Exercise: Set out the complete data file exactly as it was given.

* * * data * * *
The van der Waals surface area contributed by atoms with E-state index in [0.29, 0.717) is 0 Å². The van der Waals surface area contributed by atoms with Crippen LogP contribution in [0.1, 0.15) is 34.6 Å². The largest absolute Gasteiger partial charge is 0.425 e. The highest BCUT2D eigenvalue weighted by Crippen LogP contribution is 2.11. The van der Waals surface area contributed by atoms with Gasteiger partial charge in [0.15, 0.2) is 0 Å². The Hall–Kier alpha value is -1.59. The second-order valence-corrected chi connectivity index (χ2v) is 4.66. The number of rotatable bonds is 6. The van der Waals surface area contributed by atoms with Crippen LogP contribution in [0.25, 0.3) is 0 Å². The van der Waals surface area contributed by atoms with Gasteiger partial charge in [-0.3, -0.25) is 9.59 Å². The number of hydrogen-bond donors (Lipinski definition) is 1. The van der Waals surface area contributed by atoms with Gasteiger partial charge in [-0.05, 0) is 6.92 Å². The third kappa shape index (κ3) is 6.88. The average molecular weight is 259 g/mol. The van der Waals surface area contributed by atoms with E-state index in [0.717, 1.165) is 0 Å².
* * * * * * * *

The van der Waals surface area contributed by atoms with E-state index in [0.29, 0.717) is 0 Å². The van der Waals surface area contributed by atoms with Crippen LogP contribution in [0.1, 0.15) is 34.6 Å². The largest absolute Gasteiger partial charge is 0.425 e. The highest BCUT2D eigenvalue weighted by Crippen LogP contribution is 2.11. The van der Waals surface area contributed by atoms with Gasteiger partial charge in [0.15, 0.2) is 0 Å². The Hall–Kier alpha value is -1.59. The second-order valence-corrected chi connectivity index (χ2v) is 4.66. The number of rotatable bonds is 6. The van der Waals surface area contributed by atoms with Crippen LogP contribution in [0.25, 0.3) is 0 Å². The van der Waals surface area contributed by atoms with Gasteiger partial charge in [-0.3, -0.25) is 9.59 Å². The number of hydrogen-bond donors (Lipinski definition) is 1. The van der Waals surface area contributed by atoms with Gasteiger partial charge in [-0.05, 0) is 6.92 Å². The third kappa shape index (κ3) is 6.88. The average molecular weight is 259 g/mol. The van der Waals surface area contributed by atoms with E-state index in [0.717, 1.165) is 0 Å².